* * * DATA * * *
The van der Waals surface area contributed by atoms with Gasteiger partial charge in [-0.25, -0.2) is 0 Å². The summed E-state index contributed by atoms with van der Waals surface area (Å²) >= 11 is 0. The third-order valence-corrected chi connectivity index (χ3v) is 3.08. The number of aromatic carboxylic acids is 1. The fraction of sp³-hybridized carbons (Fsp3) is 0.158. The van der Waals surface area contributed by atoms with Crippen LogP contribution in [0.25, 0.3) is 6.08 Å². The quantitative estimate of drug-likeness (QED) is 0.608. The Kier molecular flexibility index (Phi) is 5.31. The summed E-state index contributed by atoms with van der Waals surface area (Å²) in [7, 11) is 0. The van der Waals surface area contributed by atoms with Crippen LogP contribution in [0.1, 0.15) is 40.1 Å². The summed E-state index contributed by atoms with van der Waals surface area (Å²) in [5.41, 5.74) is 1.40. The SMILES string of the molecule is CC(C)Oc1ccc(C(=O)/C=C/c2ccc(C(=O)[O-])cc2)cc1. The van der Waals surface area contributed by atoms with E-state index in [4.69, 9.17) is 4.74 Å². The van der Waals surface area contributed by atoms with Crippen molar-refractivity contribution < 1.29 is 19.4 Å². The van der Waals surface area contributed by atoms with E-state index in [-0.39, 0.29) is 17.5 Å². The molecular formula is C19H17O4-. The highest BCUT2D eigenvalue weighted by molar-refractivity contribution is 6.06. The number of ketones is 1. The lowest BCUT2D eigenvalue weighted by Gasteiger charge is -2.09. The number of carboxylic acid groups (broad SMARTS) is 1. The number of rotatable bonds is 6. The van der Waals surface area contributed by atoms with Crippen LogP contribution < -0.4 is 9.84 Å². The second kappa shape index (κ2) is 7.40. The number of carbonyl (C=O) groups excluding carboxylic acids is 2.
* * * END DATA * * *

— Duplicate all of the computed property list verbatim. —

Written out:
The van der Waals surface area contributed by atoms with Gasteiger partial charge in [-0.25, -0.2) is 0 Å². The summed E-state index contributed by atoms with van der Waals surface area (Å²) >= 11 is 0. The third-order valence-corrected chi connectivity index (χ3v) is 3.08. The number of aromatic carboxylic acids is 1. The fraction of sp³-hybridized carbons (Fsp3) is 0.158. The van der Waals surface area contributed by atoms with Crippen LogP contribution in [0.25, 0.3) is 6.08 Å². The quantitative estimate of drug-likeness (QED) is 0.608. The Kier molecular flexibility index (Phi) is 5.31. The summed E-state index contributed by atoms with van der Waals surface area (Å²) in [7, 11) is 0. The van der Waals surface area contributed by atoms with Crippen LogP contribution in [0.1, 0.15) is 40.1 Å². The summed E-state index contributed by atoms with van der Waals surface area (Å²) in [5.41, 5.74) is 1.40. The SMILES string of the molecule is CC(C)Oc1ccc(C(=O)/C=C/c2ccc(C(=O)[O-])cc2)cc1. The van der Waals surface area contributed by atoms with E-state index in [4.69, 9.17) is 4.74 Å². The van der Waals surface area contributed by atoms with Crippen molar-refractivity contribution < 1.29 is 19.4 Å². The van der Waals surface area contributed by atoms with E-state index in [-0.39, 0.29) is 17.5 Å². The molecular formula is C19H17O4-. The highest BCUT2D eigenvalue weighted by molar-refractivity contribution is 6.06. The number of ketones is 1. The lowest BCUT2D eigenvalue weighted by Gasteiger charge is -2.09. The number of carboxylic acid groups (broad SMARTS) is 1. The number of rotatable bonds is 6. The van der Waals surface area contributed by atoms with Crippen LogP contribution < -0.4 is 9.84 Å². The second kappa shape index (κ2) is 7.40. The number of carbonyl (C=O) groups excluding carboxylic acids is 2.